Remuneration and Compensation When Hiring

Obviously, fees are among the many items that will need to be negotiated between the project initiator and the artist/s (prospective resource or partner) in order to reach a mutual agreement about the time, expenses and products that will be paid for.

Artists and arts organizations often work with very limited resources, yet somehow they manage, often under conditions of stress, insecurity and instability, to create and generate music, theatre, dance, film and video, new media and literary art works that enrich our lives. It would be ideal if artists were paid for all of their time (attending planning and project management meetings, as well as for their creative development, presentation or exhibition time) if it is not already paid for by an arts organization. Therefore you will want to include this as an item in your project or grant proposals.

The level or scale of pay will depend somewhat on where the artist falls on the continuum of artistic and professional development. Like any other professional vocation, there is a continuum of artistic “levels.” This continuum is based on characteristics that include training (formal and informal), skill, experience and peer recognition, and can range from the hobbyist/amateur, to the emerging professional, the established professional artist, and the senior artist. Professional artists need to be paid for their research, development and creation time. There are standards available that can provide a useful guideline in determining the rate of pay. For example, CARFAC (Canadian Artists’ Representation), which has a presence in each province, outlines fees for visual artists depending on the role they are playing or the type of work they do.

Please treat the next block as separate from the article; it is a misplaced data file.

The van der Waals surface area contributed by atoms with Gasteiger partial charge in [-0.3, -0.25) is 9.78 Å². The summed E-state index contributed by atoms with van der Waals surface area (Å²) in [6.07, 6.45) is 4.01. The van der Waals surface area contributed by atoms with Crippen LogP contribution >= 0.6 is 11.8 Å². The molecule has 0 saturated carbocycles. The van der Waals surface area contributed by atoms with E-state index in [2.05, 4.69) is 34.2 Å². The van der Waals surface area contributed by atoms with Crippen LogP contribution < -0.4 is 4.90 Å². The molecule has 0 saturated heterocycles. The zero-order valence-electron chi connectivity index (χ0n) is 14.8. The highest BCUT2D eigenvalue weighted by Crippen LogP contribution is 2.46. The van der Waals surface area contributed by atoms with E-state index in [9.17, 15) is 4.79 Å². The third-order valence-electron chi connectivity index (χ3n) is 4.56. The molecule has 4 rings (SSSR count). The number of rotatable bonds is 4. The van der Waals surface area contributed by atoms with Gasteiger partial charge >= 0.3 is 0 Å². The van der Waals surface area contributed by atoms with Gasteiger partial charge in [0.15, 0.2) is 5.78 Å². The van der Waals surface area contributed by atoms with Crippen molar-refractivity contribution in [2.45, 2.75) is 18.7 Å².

It is important to have a sense of where the artist or arts group you are considering working with falls on that continuum. Depending on the funder you are seeking support from, you may be required to work with an established, professional artist. However, other funders may not require this and be more directed to community arts and/or arts education on a grassroots level.

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